Peter Hempenstall. Truth’s Fool: Derek Freeman and the War over Cultural Anthropology. xiv +321pp., 17 illus., 2 maps, bibl., index. Madison, Wisconsin: University of Wisconsin Press, 2017.
Peter Hempenstall’s Truth’s Fool: Derek Freeman and the War over Cultural Anthropology offers a fresh and thoroughly researched biography of the controversial anthropologist Derek Freeman. The book is built around Freeman’s infamous criticism of Margaret Mead’s first book, Coming of Age in Samoa, and the ensuing acrimony within the discipline. An admirer of Mead’s work, Freeman travelled to Samoa to do his own research, attempting in the process to find Mead’s original informants and reproduce her research on adolescent sexuality. In the early 1980s, he began to argue that her conclusions on adolescence were mistaken, and that she had been hoaxed by mischievous young informants. Attacking Freeman, Mead, and one another, anthropologists around the world took sides that reproduced a kind of nature-nurture debate on human development and teenaged identity crises with supporters of Mead on the side of nurture and those backing Freeman on the side of nature. The furor did not subside until after Freeman’s death in 2001. This dispute, still a sensitive subject for many anthropologists, acts as Hempenstall’s focal point, but Truth’s Fool goes well beyond it. In fact, in the beginning, Hempenstall advises his readers to remember that “the Mead thing” (7) is only one particular way of understanding Freeman’s life and work. I recommend this book as a compelling story for anyone interested in the history of anthropology as a discipline, as well as those trying to grasp the fallout of Freeman’s work and the heated response to it. As an outsider to anthropology but an insider to Australian academia, Hempenstall gives us a new perspective into this period of anthropological debate.
The book is divided into two sections: “A Heretical Life” and “The Mead Thing,” bookended by an introduction and conclusion. The first section takes us from Freeman’s childhood to his later years. Of course, the specter of “the Mead thing” is always there, but it lurks in the shadows for these eight chapters. Instead, Hempenstall tells us about the boy Derek growing into a man, how he meets his wife and pursues his intellectual career.
Hempenstall lays out his sources in intricate detail. He weaves them into his narrative, documenting where he gets each bit of information—not just the source, but which archive he found it in or who led him to it. He also notes which materials he didn’t have access to, primarily large portions of Freeman’s personal diaries. While the author keeps himself deftly and appropriately in the background, he lets drop at one point that he worked in the same hallway as Freeman but was too afraid to go talk to him. Freeman had a harsh reputation.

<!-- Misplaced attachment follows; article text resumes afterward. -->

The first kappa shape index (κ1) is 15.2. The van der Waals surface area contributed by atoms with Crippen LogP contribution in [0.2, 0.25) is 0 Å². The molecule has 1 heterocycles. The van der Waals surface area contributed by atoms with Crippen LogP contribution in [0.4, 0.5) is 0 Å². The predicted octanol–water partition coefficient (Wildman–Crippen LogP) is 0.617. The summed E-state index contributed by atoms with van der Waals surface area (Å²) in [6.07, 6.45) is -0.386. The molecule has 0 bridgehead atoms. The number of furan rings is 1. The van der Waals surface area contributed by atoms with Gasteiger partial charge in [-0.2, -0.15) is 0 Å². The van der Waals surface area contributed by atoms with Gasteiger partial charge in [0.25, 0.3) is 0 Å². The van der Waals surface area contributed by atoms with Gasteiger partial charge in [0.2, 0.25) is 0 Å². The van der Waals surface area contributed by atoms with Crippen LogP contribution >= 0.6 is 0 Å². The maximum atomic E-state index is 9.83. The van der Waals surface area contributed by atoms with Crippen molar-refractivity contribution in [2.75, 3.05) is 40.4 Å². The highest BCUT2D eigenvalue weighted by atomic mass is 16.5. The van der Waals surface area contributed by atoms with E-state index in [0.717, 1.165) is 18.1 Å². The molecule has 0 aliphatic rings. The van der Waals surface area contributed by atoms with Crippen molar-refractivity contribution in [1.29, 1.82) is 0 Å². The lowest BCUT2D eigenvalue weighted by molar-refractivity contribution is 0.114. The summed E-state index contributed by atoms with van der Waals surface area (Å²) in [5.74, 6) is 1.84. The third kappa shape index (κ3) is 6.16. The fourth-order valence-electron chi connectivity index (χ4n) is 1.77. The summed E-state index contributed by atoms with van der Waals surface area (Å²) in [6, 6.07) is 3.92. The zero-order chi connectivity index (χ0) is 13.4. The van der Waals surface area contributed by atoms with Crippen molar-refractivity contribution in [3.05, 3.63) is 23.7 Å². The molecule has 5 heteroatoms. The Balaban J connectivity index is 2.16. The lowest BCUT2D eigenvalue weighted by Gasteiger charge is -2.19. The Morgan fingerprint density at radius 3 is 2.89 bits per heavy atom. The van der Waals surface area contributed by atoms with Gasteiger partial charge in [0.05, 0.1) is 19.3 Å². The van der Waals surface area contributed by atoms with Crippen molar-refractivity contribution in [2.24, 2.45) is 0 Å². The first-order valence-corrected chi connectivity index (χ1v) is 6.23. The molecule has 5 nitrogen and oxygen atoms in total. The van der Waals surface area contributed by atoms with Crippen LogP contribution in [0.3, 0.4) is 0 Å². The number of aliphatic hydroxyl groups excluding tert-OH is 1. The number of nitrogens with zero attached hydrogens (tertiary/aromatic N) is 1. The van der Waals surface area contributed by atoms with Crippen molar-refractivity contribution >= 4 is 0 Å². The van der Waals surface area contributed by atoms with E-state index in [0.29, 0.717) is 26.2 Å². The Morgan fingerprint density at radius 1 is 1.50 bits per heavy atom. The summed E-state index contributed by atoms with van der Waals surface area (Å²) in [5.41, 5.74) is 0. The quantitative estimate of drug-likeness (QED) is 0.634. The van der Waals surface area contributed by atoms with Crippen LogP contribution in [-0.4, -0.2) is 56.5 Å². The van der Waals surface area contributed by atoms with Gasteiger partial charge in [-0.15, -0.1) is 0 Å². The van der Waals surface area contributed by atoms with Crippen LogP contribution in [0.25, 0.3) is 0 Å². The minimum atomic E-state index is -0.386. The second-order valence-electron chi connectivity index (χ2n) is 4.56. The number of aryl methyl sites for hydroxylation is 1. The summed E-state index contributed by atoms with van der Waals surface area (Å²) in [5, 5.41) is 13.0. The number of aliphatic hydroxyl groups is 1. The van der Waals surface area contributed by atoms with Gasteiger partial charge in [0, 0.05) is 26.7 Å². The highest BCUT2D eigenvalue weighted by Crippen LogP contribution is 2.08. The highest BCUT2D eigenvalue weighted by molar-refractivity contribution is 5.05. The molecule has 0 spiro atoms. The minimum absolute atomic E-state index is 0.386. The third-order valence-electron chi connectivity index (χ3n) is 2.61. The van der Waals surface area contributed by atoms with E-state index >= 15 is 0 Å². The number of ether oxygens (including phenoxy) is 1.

In relaying the story of Freeman’s life, Hempenstall isn’t only telling an interesting story, although it certainly is that. He is crafting a character, rebuilding Freeman into a full-fledged human being in contrast to the near-caricature that the man has become for some. While refusing to paint Freeman as gentler, kinder, or less rigid than he was, Hempenstall shows us his activism for Aborigine rights, his tenderness for his wife, and his heartfelt commitment to scholarly truth. Importantly, Hempenstall tells us exactly when Freeman first mentions Mead’s work as a concern. Contrary to the popular mythology around the affair, which would have Freeman on a vendetta against Mead from his first forays into anthropology, he only became interested in “correcting” her much later.
Rumors of Freeman’s “madness” abound in the lore. Hempenstall treats this subject with the care and caution it deserves. He is empathetic and does not overstep in his claims about Freeman’s mental state at any given time. Just as he hasn’t set out to settle the argument about whether Freeman or Mead is right about Samoa, he leaves the question of Freeman’s so-called madness open. It is not for him (or for us, one might read between the lines) to play guessing games about this subject. So rather than even suggest, Hempenstall only writes about what can be documented. Freeman was diagnosed as bipolar at one point, but calling that “madness” and dismissing Freeman’s meticulous and acclaimed anthropological work because of it is both unfair and unethical, according to Hempenstall.
Another valuable aspect of this book is the way that it discusses how Freeman’s anthropological work has been taken up, or not, as the case may be. While Hempenstall stays out of anthropology’s theoretical debates, anthropologists might find this book helpful to understand what kind of work Freeman actually did and what he was trying to accomplish. Although his ideas may have been problematic, they were deeply thought and not unworthy of discussion within the discipline. In Hempenstall’s telling, the biggest problem was Freeman’s abrasive personality and often domineering style, not his intelligence or his ability to engage with anthropology.
This book makes for a suspenseful read, especially for younger scholars like myself who didn’t live through the worst years of personal attacks all around. But it’s more than a good tale. With a few decades’ distance, we would do well to review those rancorous years through the eyes of a skilled historian, an outsider to the field, and a compassionate and lively writer. This book can help us learn about anthropology as practice and might make us question how we choose our loyalties, as well as how we defend those loyalties when pressed.
Marion Lougheed: contributions / / Department of Anthropology, York University